Next, your hearing aid will be inserted in your ear taking care not to move the probe tube microphone already in your ear canal. Once the hearing aid is turned on, your audiologist will measure how loud the sound is at the output of your hearing aid in your ear. It is important for your audiologist to play different volumes of sound from soft to very loud in order to verify that soft sounds are amplified so you can hear them, that moderate-intensity sounds are amplified to a comfortable listening level, and that loud sounds are considered loud, but do not exceed your discomfort level.

Proper verification of your hearing aid settings is integral to a successful hearing aid fitting. If these measures are not completed, then the audiologist will not know whether your hearing aids are programmed properly. Real Ear Measures ensure that you are getting the appropriate amount of amplification in accordance with the severity of your hearing loss. Once the hearing aids are programmed, your audiologist will then review the care and maintenance of the hearing aids. Tasks, like inserting the hearing aids and changing the batteries, will be practiced in the office.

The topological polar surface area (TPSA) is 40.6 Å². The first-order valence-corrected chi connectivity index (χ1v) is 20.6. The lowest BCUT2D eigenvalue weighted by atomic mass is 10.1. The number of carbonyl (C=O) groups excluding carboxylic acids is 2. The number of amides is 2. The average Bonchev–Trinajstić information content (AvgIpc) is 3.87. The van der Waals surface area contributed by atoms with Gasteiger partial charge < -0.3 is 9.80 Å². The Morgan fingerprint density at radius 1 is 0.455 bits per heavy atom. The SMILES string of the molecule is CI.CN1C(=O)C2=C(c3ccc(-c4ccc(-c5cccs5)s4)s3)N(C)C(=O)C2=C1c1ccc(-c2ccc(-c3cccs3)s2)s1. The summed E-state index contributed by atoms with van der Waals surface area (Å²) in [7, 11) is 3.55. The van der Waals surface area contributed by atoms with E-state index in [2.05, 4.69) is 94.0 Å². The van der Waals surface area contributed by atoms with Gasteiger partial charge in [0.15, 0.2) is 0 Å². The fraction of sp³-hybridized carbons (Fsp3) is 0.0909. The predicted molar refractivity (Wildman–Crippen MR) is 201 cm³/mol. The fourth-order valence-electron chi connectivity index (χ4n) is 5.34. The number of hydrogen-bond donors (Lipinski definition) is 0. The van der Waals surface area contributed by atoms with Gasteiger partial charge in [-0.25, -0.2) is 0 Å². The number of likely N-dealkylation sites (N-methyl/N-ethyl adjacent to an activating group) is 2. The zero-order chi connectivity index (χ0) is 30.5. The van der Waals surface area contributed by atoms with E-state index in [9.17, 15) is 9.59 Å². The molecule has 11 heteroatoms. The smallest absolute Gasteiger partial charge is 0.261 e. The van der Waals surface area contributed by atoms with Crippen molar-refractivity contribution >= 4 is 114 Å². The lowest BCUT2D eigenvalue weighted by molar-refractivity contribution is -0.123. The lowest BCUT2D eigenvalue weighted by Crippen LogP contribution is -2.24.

barbb, if you replied to either imallears' post or the one I just did, you've arrived!

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@barbb

Ooops, how do I find the reply you moved? i.e. find that thread you moved to? You are making me think some of my comments may belong there…

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@barbb
If you still have the Mayo Daily Digest showing on your email…go down to Just Want To Talk and click on the discussion about Going off the Topic. Otherwise you can find all the Groups on the home page and then just choose the discussion you want to join.
It helps to put @ before the name of the person you want to reply to so that shows it up in their email.

FL Mary

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@barbb

Ooops, how do I find the reply you moved? i.e. find that thread you moved to? You are making me think some of my comments may belong there…

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@barbb It's in Just want to talk . I followed your post to reply to and it went here as Fl. Mary posted here